Fixed Rate vs. Adjustable Rate Loans

It is worth taking a look at this, simply to dispel the myth that you must have a fixed rate mortgage and that adjustable rate mortgages (ARM’s) are bad. We cannot speak for some less scrupulous folks that may have used the ARM loan for reasons other than intended. That said, an ARM does in fact have a time and place where it is of benefit. The ARM loan was created to benefit people that wanted to own a home, but knew or had good reason to think they would own that home for a shorter period of time.

Let’s say you work for a company that requires relocation to a new city every 3-5 years due to the completion of a project in an assigned city. You want to own a home, but know you’ll be moving in 4 years.

Another example could be a couple that wants to own there first home, but is planning to start their family soon and will need more space. In both of these examples, an ARM could be of benefit.

Adjustable Rate Mortgage attributes:

  • Rate will adjust to a predetermined index after a specific period of time has elapsed. Typically these adjustments will occur after 3, 5, 7 or 10 years.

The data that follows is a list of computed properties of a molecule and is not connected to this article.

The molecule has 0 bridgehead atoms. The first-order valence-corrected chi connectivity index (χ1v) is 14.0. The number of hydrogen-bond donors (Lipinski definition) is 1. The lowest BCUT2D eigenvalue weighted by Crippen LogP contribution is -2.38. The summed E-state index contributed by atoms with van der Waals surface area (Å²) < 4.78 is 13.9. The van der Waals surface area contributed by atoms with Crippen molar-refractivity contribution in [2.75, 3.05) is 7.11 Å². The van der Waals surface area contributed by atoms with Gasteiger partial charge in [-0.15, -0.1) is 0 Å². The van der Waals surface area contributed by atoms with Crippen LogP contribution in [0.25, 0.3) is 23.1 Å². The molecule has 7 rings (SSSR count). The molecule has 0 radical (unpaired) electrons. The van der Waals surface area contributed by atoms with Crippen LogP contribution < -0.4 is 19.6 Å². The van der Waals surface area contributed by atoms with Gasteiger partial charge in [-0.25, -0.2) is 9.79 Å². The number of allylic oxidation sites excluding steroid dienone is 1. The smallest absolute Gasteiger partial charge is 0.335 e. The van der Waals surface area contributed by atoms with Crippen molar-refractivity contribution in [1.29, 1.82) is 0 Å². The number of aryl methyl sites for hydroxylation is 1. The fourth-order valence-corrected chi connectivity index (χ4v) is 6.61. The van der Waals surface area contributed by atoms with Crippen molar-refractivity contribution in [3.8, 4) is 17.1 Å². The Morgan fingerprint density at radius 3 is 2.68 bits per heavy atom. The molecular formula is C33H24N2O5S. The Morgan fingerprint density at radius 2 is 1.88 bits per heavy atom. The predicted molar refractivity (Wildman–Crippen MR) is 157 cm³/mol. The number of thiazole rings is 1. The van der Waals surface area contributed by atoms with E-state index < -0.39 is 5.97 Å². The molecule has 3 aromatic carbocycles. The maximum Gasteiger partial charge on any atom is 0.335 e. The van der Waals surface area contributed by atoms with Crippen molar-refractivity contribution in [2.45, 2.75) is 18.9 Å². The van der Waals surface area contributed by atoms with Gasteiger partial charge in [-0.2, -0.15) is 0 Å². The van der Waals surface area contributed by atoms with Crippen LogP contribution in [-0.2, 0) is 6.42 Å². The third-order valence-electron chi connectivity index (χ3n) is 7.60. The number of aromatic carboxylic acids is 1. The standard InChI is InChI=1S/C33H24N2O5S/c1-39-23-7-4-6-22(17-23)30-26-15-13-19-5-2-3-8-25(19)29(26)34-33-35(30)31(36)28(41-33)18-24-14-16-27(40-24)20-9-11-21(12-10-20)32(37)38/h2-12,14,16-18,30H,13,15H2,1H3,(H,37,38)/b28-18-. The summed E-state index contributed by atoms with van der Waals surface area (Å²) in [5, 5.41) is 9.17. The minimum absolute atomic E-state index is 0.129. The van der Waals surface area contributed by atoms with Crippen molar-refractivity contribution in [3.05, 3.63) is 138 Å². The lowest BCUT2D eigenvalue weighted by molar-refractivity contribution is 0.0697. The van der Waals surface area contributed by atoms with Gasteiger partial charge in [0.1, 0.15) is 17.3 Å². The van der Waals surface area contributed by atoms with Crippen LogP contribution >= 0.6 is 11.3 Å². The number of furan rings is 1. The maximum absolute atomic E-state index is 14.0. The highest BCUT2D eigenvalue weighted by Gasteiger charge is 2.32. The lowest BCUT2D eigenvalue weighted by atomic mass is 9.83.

• The initial or start rate for the loan is likely to be lower than that of a fixed rate. Although this is not guaranteed, it is typically the reason why folks choose the ARM option.
  • The shorter the adjustment period, the lower the start rate will be.
  • After the start rate adjusts, your interest rate can go up OR down, depending on the index the ARM loan is tied to.
  • Typically this loan will be based on a 30 year term.

Fixed Rate Mortgage attributes:

  • Rate is fixed for the life of the loan. It will be the same if you pay it off on time or pay it off early with a with a lump sum amount or refinance.
  • Typically the interest rate will be higher than the start rate of an ARM loan.
  • FRM’s can be used for terms shorter than 30 years, like 10 or 15 years.

If you are fairly certain a mortgage loan will be paid off on or before the start rate will adjust, it could be worth looking at an ARM loan as an option.

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